Harrowing of Hell, Westminster style

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Given that Satan isn't considered a viable tool for theological indoctrination anymore (how times change), I'm all for religious music scaring the shit out of people now and then. Let's peel away the devil-horn and Beavis and Butthead connotations of the word "awesome" and get back to brass tacks — it means fear of the mighty and terrible. That is, when faced with the presence of God, it's not just joy you're feeling. It's dread.

Such were my thoughts (go figure) this week at the Westminster Choir concert at the Cathedral of St. Luke and St. Paul. These thoughts didn't occur to me during the whole program. Much of it was wonderful and modern music from Finland, Serbia, and the United States. What struck me deep was the music of Louis Martin, a kyrie that required pipe organ. An organ blast is unique, because you can feel it. From where I was sitting, I could read on the wall a passage from The Book of Common Prayer. As I let that organ blast wash over me, I read:


I BELIEVE in God the Father Almighty,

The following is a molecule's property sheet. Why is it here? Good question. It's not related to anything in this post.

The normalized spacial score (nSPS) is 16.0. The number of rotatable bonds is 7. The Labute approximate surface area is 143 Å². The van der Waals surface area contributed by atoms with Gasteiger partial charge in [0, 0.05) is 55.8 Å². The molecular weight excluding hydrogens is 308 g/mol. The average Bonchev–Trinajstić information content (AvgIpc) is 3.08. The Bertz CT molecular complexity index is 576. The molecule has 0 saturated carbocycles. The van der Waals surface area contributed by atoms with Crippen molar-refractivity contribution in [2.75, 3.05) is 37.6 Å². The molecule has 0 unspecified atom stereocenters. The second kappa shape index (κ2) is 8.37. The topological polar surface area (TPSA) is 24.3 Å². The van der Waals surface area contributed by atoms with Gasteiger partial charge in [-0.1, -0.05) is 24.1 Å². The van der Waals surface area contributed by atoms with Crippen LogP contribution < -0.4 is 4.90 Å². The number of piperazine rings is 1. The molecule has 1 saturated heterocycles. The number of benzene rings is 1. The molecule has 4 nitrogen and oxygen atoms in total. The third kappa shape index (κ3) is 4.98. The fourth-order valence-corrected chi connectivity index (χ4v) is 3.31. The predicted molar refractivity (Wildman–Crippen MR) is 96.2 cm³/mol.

Maker of heaven and earth:

And in Jesus Christ his only Son our Lord,
Who was conceived by the Holy Ghost,
Born of the Virgin Mary,
Suffered under Pontius Pilate,
Was crucified, dead, and buried:
He descended into hell;
The third day he rose again from the dead;
He ascended into heaven,
And sitteth on the right hand of God the Father Almighty;
From thence he shall come to judge the quick and the dead ...

Quaint, sure, but powerful stuff. Actually, I didn't read all of this until after Martin's piece. In the meantime, my eyes got stuck on the "crucified, dead, and buried: He descended into hell" part. I'd forgotten what theology calls The Harrowing of Hell in which Christ gathers up the patriarchs: Adam, Abraham, Moses, David, et al. — the men of God who couldn't have known Jesus or take into their hearts His gift of redemption. The only God they knew was the pissed off one.

I'd forgotten about that, but Christ's descent seemed apropos given the violence of the organ blasts and the power of Westminster's choir. His journey was the result of being out of his body, but going to Hell seems the most bodily thing one can do — that is, Hell is the epicenter of the material world and the antonym of Heaven.

Hell might be passe, but at least we can guess the music played there. Hint: In the painting by Fra Angelica, Christ evidently kicked down the door to Hell to free the Patriarchs awaiting their ascent to Heaven. You think that was done with harps and flutes? Think again. Think pipe organ and the Westminster Choir.

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